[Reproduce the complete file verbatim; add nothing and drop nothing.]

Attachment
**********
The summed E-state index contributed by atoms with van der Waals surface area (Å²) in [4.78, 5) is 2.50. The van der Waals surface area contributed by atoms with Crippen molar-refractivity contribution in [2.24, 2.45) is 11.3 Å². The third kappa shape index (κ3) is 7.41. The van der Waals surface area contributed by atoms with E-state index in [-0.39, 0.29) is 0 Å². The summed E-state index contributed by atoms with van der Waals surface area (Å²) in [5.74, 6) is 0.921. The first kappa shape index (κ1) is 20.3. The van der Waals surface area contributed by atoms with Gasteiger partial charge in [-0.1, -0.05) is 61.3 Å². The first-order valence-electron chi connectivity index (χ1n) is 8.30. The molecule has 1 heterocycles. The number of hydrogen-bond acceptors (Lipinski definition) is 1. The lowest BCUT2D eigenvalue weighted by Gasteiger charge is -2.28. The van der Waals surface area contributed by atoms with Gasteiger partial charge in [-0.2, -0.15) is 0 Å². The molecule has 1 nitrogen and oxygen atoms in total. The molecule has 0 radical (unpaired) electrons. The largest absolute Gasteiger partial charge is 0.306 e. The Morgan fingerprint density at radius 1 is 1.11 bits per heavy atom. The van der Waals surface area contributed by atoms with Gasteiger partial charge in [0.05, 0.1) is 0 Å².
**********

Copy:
The summed E-state index contributed by atoms with van der Waals surface area (Å²) in [4.78, 5) is 2.50. The van der Waals surface area contributed by atoms with Crippen molar-refractivity contribution in [2.24, 2.45) is 11.3 Å². The third kappa shape index (κ3) is 7.41. The van der Waals surface area contributed by atoms with E-state index in [-0.39, 0.29) is 0 Å². The summed E-state index contributed by atoms with van der Waals surface area (Å²) in [5.74, 6) is 0.921. The first kappa shape index (κ1) is 20.3. The van der Waals surface area contributed by atoms with Gasteiger partial charge in [-0.1, -0.05) is 61.3 Å². The first-order valence-electron chi connectivity index (χ1n) is 8.30. The molecule has 1 heterocycles. The number of hydrogen-bond acceptors (Lipinski definition) is 1. The lowest BCUT2D eigenvalue weighted by Gasteiger charge is -2.28. The van der Waals surface area contributed by atoms with Gasteiger partial charge in [-0.2, -0.15) is 0 Å². The molecule has 1 nitrogen and oxygen atoms in total. The molecule has 0 radical (unpaired) electrons. The largest absolute Gasteiger partial charge is 0.306 e. The Morgan fingerprint density at radius 1 is 1.11 bits per heavy atom. The van der Waals surface area contributed by atoms with Gasteiger partial charge in [0.05, 0.1) is 0 Å².